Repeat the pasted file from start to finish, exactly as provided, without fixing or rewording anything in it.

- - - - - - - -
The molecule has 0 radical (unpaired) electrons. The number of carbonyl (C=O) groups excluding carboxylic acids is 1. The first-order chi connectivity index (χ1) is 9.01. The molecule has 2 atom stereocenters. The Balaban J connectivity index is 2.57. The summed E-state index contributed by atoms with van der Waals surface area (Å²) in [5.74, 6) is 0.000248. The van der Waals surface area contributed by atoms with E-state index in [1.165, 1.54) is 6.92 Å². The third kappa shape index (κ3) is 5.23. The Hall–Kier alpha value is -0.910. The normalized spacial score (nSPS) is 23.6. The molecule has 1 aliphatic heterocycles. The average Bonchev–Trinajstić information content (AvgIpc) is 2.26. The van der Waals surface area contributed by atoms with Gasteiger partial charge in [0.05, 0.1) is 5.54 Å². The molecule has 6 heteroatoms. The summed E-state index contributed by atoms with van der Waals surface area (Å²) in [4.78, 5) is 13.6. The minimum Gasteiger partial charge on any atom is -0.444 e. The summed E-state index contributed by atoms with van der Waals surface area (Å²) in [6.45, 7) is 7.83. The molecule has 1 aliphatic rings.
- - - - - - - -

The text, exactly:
The molecule has 0 radical (unpaired) electrons. The number of carbonyl (C=O) groups excluding carboxylic acids is 1. The first-order chi connectivity index (χ1) is 9.01. The molecule has 2 atom stereocenters. The Balaban J connectivity index is 2.57. The summed E-state index contributed by atoms with van der Waals surface area (Å²) in [5.74, 6) is 0.000248. The van der Waals surface area contributed by atoms with E-state index in [1.165, 1.54) is 6.92 Å². The third kappa shape index (κ3) is 5.23. The Hall–Kier alpha value is -0.910. The normalized spacial score (nSPS) is 23.6. The molecule has 1 aliphatic heterocycles. The average Bonchev–Trinajstić information content (AvgIpc) is 2.26. The van der Waals surface area contributed by atoms with Gasteiger partial charge in [0.05, 0.1) is 5.54 Å². The molecule has 6 heteroatoms. The summed E-state index contributed by atoms with van der Waals surface area (Å²) in [4.78, 5) is 13.6. The minimum Gasteiger partial charge on any atom is -0.444 e. The summed E-state index contributed by atoms with van der Waals surface area (Å²) in [6.45, 7) is 7.83. The molecule has 1 aliphatic rings.